Using jQuery with ASP.NET Core MVC

In a previous article (Using JavaScript with ASP.NET Core MVC) we asynchronously passed data from the browser to the server using JavaScript and AJAX.

Then we did the reverse, retrieving data from the server (Using JavaScript with ASP.NET Core MVC (Part 2).

This time, we’re going to be doing it using jQuery.

What is jQuery?

Put simply, jQuery provides an easy and standardised way to manipulate the DOM (the elements on the webpage).

jQuery is ubiquitous. In web development it’s everywhere. Even with the rise of popular frontend frameworks such as Angular and React, jQuery isn’t going anywhere. Some devs might disagree, but as long as there are websites using JavaScript, jQuery will still be used. There’s a lot of code using jQuery, and if you’re not using a frontend framework you’ll most likely use jQuery with your JavaScript.

Here’s an example:

$("#searchbox").hide();

All this is doing is hiding an element named “searchbox”. jQuery is usually accessed via the “$” object (although it can be accessed using “jQuery” instead):

jQuery("#searchbox").hide();

But it’s far more powerful than that. This lets you hide all the elements that have the “canhide” class:

$(".canhide").hide();

And this lets you hide all the “div” elements on a page:

$("div").hide();

But you can do a whole lot more than just hide elements! To illustrate some of the things you can do: add attributes to elements, add/remove classes, modify CSS styles, create/delete elements.

Sure, you can do all of this – and more – using vanilla JavaScript. And if you’re just starting out, that’s a good way to improve your JavaScript skills. jQuery merely makes it all a lot easier, and handles browser differences and nuances for you.

jQuery also provides AJAX methods. Read on…

Sending Data to a Controller

Let’s jump right in and use jQuery to send some data to a controller in an MVC web application:

var name = $("#name").val();
$.post("/sayhello?name=" + name);

Here’s the equivalent JavaScript code:

var name = document.getElementById("name").value;
var xhr = new XMLHttpRequest();
xhr.open("POST", "/sayhello?name=" + name);
xhr.send();

Of course, we need a controller action that handles the POST:

[HttpPost]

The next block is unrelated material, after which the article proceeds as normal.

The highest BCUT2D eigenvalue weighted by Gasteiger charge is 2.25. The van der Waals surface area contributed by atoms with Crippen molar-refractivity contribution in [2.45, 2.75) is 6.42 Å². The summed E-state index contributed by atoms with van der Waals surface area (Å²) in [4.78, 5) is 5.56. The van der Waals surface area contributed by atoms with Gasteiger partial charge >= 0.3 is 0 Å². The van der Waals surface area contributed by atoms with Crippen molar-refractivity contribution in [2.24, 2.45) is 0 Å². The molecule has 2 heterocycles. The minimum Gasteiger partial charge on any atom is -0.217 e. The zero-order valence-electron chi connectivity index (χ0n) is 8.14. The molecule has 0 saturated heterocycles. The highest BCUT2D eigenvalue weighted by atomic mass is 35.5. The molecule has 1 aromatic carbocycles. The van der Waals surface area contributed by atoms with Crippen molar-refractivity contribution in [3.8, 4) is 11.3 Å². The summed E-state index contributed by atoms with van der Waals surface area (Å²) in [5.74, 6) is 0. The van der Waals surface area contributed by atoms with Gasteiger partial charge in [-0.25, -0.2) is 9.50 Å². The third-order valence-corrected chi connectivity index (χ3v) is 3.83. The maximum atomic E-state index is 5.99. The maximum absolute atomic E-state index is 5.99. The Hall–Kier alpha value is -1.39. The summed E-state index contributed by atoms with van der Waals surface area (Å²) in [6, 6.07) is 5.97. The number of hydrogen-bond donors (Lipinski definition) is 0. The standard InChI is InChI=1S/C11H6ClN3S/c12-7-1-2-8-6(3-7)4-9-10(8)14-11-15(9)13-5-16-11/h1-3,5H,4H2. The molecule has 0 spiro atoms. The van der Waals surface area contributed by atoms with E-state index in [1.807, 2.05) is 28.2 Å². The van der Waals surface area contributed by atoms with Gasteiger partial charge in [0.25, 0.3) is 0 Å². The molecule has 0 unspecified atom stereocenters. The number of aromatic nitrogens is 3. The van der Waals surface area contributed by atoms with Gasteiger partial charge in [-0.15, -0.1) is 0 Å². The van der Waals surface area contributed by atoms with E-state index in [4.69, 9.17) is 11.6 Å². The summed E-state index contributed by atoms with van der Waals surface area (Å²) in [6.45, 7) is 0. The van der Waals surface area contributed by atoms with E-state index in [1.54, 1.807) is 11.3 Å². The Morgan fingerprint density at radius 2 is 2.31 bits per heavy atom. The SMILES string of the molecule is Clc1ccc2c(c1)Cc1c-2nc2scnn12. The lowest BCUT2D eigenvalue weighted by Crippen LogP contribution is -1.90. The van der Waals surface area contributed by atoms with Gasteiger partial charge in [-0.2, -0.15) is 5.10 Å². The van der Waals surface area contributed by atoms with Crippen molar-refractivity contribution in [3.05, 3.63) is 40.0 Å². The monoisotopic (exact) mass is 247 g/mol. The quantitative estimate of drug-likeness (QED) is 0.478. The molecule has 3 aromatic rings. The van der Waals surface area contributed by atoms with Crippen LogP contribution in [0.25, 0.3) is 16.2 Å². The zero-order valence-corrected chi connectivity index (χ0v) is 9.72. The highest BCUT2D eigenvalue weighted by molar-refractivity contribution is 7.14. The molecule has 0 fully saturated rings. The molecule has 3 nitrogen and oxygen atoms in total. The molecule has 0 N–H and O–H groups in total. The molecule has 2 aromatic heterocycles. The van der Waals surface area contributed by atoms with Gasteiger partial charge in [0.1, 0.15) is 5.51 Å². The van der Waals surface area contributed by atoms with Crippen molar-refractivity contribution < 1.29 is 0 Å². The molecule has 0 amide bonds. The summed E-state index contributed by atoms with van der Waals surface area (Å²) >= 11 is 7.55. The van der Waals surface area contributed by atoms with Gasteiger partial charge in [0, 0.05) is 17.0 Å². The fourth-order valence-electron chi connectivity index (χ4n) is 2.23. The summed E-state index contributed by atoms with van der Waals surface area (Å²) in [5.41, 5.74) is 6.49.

[Route("sayhello")]
public JsonResult SayHello(string name)
{
    var oldName = name_;
    name_ = name;
    return Json(new { name = oldName });
}

[FromBody]

If we don’t want to pass the name as part of the URL, we can pass the name in the request’s body.

First we’ll need to indicate that ‘name’ is coming from the request’s body, not the URL. Simply decorate ‘name’ with the FromBody attribute:

[HttpPost]
[Route("sayhello")]
public JsonResult SayHello([FromBody]string name)
{
    var oldName = name_;
    name_ = name;
    return Json(new { name = oldName });
}

And now we can send the request:

var name = $("#name").val();
$.post({
    url: "/sayhello",
    data: JSON.stringify(name),
    dataType: 'json',
    headers: {
        "Content-Type": "application/json"
    }
});

Here’s the equivalent JavaScript code:

var name = document.getElementById("name").value;
var xhr = new XMLHttpRequest();
xhr.open("POST", "/sayhello");
xhr.setRequestHeader("Content-Type", "application/json");
xhr.send(JSON.stringify(name));

Admittedly, the JavaScript code is a little shorter. But arguably the jQuery post() method is nicer to use and easier to read – you just pass an object containing key-value pairs.

Receiving Data from a Controller

Now we’ll use jQuery to request data from a controller:

$.get("/gettime", function (data) {
    $("#timeNow").text(data);
});

And here’s the equivalent JavaScript code:

var xhr = new XMLHttpRequest();
xhr.open("GET", "/gettime");
xhr.onreadystatechange = function () {
    if (xhr.readyState == XMLHttpRequest.DONE && xhr.status == 200) {
        var div = document.getElementById("timeNow");
        div.innerText = xhr.responseText;
    }
};
xhr.send();

This time jQuery wins, hands down.

Conclusion

jQuery is very important in the world of web development.

You’re going to need to know it, because you’re guaranteed to use it.

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